Hanging by a Thread Library Binding – Sep 11 2012
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About the Author
SOPHIE LITTLEFIELD is the Edgar-nominated author of several thrillers for adults. She lives with her family in Northern California.
Excerpt. © Reprinted by permission. All rights reserved.
Littlefield / HANGING BY A THREAD
They say our house is cursed, and maybe it’s true. It’s been in my mom’s family for almost a hundred years. It was a dress and alterations shop until ten years ago, when my mom and dad poured all their money into restorations so we could live in it. As soon as it was finished, they got divorced and we all moved away. But that’s getting ahead of the story.
Three weeks ago, my mom and I moved back to town. We were finally getting around to hanging pictures on the walls, and the first one we pulled out of the moving box was of my great-great-grandmother Alma. In the old black-and-white photograph from the 1920s, she’s standing in front of this same house.
The image is of Alma in her early twenties and very pregnant. She looks pretty in her simple wool serge dress. But she’s overshadowed by the young woman standing next to her, who is wearing a gorgeous wedding gown. Silk voile drapes the bodice and dropped waist, and the Cluny lace veil is accented with small white feather plumes and pearls. If you look carefully, you can detect a darkness, a hint of fear, behind the young woman’s shy smile.
The day after the picture was taken, both Alma and the young bride were dead.
I hung the picture while Mom watched, hands on her hips, directing me to move it a little higher, a little to the left. She’s a perfectionist. I’m the creative type. Needless to say, this caused problems in our relationship, but we were treating each other gingerly. The move had caused enough stress already, and we were one sharp word away from a meltdown.
I wasn’t exactly thrilled about leaving my old high school in the city and coming back to a tiny town where I only had one friend, but I was determined to make the best of it. I’d lived in Winston until I was ten, and I’d kept in touch with my best friend, Rachel, ever since. She’d grown up to be beautiful, popular, and—thanks to her dad’s involvement in several start-up companies that had done well—rich, and she’d promised to get me connected with the in crowd at Winston High.
This was my big chance to finally fit in. Don’t get me wrong—I’d loved my two years at my private arts high school. It was where I got interested in fashion design, and I’d made some good friends. But I’d had enough of the artistic temperaments competing for attention at the Blake School, enough of the drama and the edginess of the San Francisco art scene. I was tired of sharing a cramped two-bedroom apartment with my mom. I just wanted to know what normal felt like, and a sleepy little beach town with a population of two thousand people seemed like the perfect place to find out.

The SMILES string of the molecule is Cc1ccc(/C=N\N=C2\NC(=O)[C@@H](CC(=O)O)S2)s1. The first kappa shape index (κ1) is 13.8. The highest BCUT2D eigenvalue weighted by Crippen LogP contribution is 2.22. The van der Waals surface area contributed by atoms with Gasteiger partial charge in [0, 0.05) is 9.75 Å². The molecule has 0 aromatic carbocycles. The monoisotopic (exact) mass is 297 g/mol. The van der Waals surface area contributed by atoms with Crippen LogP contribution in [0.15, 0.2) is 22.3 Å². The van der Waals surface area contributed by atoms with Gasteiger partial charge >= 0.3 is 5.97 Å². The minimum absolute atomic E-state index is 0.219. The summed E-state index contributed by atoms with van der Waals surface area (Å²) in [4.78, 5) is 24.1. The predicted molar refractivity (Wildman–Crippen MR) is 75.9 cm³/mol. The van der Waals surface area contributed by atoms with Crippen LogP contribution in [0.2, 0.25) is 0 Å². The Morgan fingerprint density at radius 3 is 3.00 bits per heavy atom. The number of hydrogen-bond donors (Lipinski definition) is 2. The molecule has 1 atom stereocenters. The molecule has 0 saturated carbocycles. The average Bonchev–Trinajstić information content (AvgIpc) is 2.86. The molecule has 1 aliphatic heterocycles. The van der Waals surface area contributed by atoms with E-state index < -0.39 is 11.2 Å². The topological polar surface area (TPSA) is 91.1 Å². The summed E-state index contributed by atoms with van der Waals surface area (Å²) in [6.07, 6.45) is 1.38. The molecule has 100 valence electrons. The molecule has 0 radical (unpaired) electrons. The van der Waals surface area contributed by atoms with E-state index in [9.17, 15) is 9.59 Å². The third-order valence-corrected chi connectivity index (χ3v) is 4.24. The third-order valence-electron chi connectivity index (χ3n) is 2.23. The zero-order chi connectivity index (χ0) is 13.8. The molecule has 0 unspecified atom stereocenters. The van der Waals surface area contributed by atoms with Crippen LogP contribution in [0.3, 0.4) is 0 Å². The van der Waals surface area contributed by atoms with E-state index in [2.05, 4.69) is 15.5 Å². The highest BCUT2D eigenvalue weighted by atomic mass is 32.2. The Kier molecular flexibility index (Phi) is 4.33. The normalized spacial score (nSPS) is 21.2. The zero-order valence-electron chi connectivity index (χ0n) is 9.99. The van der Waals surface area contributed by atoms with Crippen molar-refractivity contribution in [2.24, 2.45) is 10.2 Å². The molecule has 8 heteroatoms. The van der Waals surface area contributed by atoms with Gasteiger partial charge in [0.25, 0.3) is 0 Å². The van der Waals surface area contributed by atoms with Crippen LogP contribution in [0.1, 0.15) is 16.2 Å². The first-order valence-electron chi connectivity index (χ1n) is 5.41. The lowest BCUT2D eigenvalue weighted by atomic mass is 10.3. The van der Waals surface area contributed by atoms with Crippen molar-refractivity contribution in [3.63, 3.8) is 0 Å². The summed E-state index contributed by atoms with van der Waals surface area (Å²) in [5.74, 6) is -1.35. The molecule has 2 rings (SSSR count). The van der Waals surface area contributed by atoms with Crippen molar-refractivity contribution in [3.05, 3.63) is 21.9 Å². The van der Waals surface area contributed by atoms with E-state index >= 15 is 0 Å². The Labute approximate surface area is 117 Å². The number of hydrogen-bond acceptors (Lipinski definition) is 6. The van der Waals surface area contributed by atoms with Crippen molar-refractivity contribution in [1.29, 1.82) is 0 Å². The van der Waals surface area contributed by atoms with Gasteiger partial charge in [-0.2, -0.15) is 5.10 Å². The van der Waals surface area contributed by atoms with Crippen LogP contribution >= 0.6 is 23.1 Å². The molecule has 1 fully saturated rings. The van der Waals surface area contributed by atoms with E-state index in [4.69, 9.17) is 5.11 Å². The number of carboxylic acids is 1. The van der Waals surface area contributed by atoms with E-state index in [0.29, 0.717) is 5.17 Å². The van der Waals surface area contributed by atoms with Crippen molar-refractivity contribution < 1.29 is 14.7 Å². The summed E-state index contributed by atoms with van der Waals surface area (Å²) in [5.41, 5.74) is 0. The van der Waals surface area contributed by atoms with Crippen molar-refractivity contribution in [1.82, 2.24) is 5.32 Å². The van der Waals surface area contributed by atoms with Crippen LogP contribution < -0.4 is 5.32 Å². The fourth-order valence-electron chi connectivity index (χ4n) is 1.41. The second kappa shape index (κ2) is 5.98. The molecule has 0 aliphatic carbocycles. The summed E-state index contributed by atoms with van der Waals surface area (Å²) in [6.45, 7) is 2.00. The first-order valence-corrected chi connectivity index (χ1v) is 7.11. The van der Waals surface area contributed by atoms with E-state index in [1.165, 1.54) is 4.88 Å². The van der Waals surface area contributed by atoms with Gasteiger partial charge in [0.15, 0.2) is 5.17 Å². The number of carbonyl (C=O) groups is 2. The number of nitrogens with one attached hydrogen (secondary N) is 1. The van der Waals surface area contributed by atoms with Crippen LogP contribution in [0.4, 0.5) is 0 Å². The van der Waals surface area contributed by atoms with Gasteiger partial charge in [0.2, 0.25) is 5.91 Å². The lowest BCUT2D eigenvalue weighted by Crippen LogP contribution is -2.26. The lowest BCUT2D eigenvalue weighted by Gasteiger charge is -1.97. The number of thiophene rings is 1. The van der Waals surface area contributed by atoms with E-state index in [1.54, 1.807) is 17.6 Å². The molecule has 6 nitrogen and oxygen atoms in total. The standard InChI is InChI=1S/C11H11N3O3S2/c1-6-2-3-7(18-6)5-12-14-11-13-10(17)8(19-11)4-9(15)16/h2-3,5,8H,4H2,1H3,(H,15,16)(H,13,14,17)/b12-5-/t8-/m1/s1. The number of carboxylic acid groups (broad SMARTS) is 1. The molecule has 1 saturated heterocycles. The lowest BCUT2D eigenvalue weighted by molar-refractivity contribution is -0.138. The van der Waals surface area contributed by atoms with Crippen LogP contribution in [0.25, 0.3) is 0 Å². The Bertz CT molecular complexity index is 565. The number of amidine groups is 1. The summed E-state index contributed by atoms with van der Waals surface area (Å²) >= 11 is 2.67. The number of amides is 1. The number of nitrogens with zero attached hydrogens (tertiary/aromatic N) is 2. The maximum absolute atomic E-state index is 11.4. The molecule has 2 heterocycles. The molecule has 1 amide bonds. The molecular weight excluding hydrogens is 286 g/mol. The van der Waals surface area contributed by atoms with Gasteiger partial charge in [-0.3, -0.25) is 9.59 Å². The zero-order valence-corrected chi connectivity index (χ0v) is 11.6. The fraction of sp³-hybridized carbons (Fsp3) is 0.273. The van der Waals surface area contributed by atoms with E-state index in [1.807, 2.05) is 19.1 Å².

My mom wasn’t adapting very well to being back, however. When we’d moved three hours north six years earlier, it was like she decided to put her entire past behind her, not just my dad. She broke contact with all her old friends and threw herself into her new job in the city. As the years passed, she changed. She became more polished, more professional, and more distant.
When my dad lost his job a few months ago and couldn’t keep up with his child support payments, private school was suddenly no longer an option. Then rents went up in our building, and the accounting firm my mom worked for was hit hard by the economy and she lost some important clients. When my dad offered to sign over his share of the house in Winston, she saw a solution to our problems. She bought out a small accounting firm in town from a man who was retiring, the renters moved out of the old dress shop, and we moved back as soon as school was over.
“So sad,” she sighed, once I’d hung the photograph exactly where she wanted it, in the small foyer of our house. “Poor Alma.”
It’s the exact same thing she said when I hung the photo in the San Francisco apartment. I remember because I didn’t know the story back then and I wanted to know what was so sad about it. My mom gave me a watered-down version, but later I got the whole story from my grandmother.
Back in 1923, Alma was a newlywed herself, excited about the arrival of her first child, planning to quit her job at the dress shop after giving birth. Her last big project was a wedding dress for a beautiful young woman engaged to a violent and jealous man named Forrest Hansen. Hansen had accused his fiancée of secretly seeing another man, an attorney in town, and though she’d denied it, she made the mistake of stopping to talk to the attorney one day when they met in the street. Hansen followed her to the shop that evening, waiting in the shadows outside while Alma made a few final alterations and a photographer took the bridal portrait for the newspaper. After the photographer left, Hansen stormed into the shop, yelling accusations. While the lovers argued, Alma must have tried to intervene, because after shooting his fiancée, Hansen shot Alma too.